Thursday, September 16, 2010
The man hasn’t been in the field long but he’s already penning a masterpiece of the comic form that doesn’t show any signs of wavering at all. It’s unarguably a classic and easily my choice for Jason Aaron’s calling card. Hit the jump to see why I think you should be reading this title and why you will then go out and get the first trade, if you aren’t already elbow’s deep into it.
Jason Aaron is a man who seemed to jump into the medium fully formed. He knew all the tricks, he had the right friends, and he got the good breaks, but that was after proving himself with an Eisner nominated mini series for Vertigo, The Other Side, which was about two sides of the Vietnam War. It was an incredibly strong debut and there was no doubting this writer was going to move on to bigger and hopefully better things.
He’s now written Wolverine across 3 different titles, been about the only man the fans have responded to positively on the Punisher after Garth Ennis’s retirement from the character, given Ghost Rider a massive send off, and wrote possibly the best Secret Invasion tie-in arc in Black Panther. Every character that Aaron has handled for Marvel has been a gritty affair tale with brutal people doing violent things, and it always seems to work so well.
Aaron has a lot of exceptional works to catch up on but there is one title that is truly superb, a title that almost lifts the medium of comics and is certainly one of the best crime comics being published today and that comic as his calling card is:
It’s even got an economically violent and sharp title. That’s what this series is, it’s violent and bloody and not to be messed with. It’s there to make you uncomfortable and know that it’s in the room. Scalped is a comic that sets out to show you things you might not be getting anywhere else.
Scalped is the ultimate Jason Aaron comic because it’s takes you exactly into his wheelhouse, and then ballgags you and does plenty of others things you won’t admit took place once you’re set free with the leather burns on the corners of your mouth and your gait a little weaker for wear. It’s a harsh tale, it’s certainly not for the weaker crowd. It doesn’t make you weak if you don’t like it, don’t get me wrong, but you definitely need a certain disposition to be able to handle the casual racism and violence dispensed in most issues.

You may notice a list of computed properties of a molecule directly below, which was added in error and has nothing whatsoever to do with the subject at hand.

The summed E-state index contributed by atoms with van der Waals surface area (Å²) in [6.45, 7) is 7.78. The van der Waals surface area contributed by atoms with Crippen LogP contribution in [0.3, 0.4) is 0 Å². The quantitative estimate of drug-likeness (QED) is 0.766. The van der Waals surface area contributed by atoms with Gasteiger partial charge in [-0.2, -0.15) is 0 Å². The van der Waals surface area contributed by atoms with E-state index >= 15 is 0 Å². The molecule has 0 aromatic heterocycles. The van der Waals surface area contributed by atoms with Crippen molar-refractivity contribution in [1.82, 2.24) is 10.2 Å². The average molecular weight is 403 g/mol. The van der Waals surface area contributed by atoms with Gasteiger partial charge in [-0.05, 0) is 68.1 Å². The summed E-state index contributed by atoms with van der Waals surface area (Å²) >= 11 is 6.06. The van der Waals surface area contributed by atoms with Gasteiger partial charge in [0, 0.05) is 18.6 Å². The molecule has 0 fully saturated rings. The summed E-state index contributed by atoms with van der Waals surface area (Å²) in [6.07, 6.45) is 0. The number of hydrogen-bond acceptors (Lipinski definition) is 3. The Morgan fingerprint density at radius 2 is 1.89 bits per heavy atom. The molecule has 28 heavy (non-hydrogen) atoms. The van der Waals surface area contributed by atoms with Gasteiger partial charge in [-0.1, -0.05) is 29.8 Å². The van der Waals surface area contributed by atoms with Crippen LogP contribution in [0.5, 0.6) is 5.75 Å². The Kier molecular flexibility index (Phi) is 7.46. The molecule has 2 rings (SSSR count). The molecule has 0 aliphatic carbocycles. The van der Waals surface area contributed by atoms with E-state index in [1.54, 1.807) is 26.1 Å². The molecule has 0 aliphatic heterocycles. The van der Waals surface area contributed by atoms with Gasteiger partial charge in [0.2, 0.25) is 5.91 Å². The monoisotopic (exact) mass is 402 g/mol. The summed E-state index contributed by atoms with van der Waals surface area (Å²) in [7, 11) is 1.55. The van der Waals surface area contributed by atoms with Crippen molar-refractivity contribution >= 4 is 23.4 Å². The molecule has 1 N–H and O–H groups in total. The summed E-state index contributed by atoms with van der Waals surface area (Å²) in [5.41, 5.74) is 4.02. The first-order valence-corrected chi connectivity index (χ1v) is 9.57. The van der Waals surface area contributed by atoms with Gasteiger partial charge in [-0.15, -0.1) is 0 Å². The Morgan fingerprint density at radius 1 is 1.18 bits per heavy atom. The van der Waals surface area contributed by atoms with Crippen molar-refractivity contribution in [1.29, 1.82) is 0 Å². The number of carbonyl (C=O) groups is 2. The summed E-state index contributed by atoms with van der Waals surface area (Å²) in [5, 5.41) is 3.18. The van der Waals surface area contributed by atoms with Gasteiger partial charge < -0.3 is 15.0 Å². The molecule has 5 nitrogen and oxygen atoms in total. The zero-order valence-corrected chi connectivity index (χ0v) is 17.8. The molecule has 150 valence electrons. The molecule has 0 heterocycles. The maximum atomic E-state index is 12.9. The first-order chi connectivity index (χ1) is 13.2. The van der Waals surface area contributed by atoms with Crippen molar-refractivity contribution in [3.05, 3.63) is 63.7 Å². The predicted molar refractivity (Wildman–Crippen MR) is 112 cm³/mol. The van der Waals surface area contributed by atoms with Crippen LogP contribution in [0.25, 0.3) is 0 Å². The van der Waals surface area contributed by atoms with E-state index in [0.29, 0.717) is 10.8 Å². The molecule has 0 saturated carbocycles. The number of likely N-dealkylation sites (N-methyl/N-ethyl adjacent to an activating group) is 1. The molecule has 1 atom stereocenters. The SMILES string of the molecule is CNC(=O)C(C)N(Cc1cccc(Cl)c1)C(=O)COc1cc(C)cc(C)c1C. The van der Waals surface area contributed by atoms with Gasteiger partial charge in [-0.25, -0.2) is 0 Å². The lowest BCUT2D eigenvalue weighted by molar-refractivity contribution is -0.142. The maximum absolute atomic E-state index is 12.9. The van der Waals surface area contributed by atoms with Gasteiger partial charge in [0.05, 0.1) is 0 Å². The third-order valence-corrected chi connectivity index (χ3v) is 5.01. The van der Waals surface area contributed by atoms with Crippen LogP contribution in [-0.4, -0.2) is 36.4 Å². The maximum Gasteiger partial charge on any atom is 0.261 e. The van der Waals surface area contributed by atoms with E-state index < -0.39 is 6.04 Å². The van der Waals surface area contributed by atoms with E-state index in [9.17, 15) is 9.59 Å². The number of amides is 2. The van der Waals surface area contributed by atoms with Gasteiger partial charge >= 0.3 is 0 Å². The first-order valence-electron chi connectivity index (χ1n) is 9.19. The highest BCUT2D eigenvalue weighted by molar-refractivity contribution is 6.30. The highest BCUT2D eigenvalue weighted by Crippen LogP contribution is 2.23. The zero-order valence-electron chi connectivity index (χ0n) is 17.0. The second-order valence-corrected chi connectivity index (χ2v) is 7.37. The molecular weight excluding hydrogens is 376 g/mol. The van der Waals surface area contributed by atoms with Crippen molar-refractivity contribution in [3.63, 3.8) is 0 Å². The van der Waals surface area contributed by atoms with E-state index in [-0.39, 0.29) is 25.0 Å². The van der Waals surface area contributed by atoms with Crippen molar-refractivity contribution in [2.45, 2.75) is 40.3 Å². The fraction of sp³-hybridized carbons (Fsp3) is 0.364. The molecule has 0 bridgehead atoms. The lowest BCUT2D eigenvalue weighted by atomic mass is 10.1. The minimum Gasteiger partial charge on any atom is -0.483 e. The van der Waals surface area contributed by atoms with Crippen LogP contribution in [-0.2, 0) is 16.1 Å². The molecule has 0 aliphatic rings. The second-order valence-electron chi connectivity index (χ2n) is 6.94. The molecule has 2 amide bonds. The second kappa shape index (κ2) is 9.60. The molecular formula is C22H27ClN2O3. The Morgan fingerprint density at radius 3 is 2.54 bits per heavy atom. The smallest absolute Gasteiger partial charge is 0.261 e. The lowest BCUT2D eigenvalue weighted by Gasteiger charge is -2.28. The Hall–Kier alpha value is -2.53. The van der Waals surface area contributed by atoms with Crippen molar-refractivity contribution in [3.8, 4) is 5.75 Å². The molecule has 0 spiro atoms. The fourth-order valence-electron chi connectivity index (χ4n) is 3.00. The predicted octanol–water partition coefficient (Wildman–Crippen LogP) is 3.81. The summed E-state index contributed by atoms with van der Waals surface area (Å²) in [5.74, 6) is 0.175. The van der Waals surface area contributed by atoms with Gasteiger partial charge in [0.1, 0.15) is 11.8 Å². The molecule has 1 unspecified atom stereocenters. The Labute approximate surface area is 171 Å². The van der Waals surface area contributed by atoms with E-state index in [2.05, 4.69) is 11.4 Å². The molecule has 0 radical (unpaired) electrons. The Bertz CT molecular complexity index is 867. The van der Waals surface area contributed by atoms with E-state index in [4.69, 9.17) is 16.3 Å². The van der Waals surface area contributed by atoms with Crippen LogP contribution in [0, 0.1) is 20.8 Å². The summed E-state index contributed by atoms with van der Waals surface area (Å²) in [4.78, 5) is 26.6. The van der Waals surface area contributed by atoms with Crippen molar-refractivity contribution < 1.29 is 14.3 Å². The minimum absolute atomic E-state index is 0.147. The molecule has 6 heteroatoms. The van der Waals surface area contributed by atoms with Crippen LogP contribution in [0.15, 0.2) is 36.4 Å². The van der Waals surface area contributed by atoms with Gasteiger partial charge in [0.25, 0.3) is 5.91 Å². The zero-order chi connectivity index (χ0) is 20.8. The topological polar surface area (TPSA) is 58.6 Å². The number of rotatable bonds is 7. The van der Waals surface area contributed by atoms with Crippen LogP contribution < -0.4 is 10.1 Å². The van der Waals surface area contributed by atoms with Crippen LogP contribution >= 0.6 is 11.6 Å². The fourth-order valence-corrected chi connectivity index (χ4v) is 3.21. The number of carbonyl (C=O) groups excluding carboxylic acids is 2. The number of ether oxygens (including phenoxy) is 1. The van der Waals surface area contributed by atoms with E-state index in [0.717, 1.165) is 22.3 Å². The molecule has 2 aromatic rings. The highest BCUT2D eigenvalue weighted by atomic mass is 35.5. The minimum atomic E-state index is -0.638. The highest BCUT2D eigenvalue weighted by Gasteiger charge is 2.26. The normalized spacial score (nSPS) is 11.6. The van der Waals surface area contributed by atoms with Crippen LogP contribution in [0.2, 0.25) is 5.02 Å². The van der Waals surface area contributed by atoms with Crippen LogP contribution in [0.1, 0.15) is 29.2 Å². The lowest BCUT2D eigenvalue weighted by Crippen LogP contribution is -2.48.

The comic is about Dashiell Bad Horse an old kid from the Rez who only wanted to do away and actually make good, and how good he made is debatable as he returns years later as an undercover FBI agent. The opening salvo of Bad Horse arriving is, plainly put, a kick ass sequence (“…whicha you mother^$^#&$ is gonna be the first to cry to Jesus?”) and you instantly see how life on the Rez is. Aaron doesn’t hold anything back in showing us that every character he writes has flaws, regardless of cultural origin. There is no one pure character and there is no path they travel down that doesn’t include hard choices that must still be made.
I’ve written before that Aaron deals in Venn diagrams of blood and, be they violent or familial, they’re always nasty. This isn’t light soap opera, this is epic storytelling set in the dirt of the gutters. This is the beauty of a blood spattered prison wall and the serenity of a corpse in a bathtub being silently drained of all blood.
Once you understand the position Bad Horse is in, and you begin to understand how he’ll probably deal with it all, you can only watch on because to look away would be to not know and that might be worse. At least if you watch and know then you might not repeat these mistakes, though the chances of you being in even a quarter of Bad Horse’s messed up situations is hopefully pretty slim.
R.M. Guera draws a perfect landscape for this tale, and with each trade the art gets better. The characters are focused from the start and yet you see them deteriorate as the stories take their toll on them. The entire gallery of characters on the Rez are well thought out, intriguing, visually arresting, and just make for a great enseble without a weak link. There have also been a few fill-in artists who also manage to bring their A-game with them, but when you're talking about John Paul Leon, Davide Furno, and Francesco Francavilla your quality control is guaranteed.
Scalped truly is masterful comic storytelling. This tale could easily, and I mean really easily, been a tv show instead. The arcs are longform, the characters are intriguing, and the drama drips like treacle. If this isn’t picked up within the boom of comic tv shows after The Walking Dead makes good I’ll be shocked. This has HBO written all over it but you can see it first with six trades already sitting on the stands. Will Bad Horse take down the corruption in his old home town or will he contribute to it? And can he do both? Pick up the first trade of Scalped to find out, it’s the best comic you’re missing out on.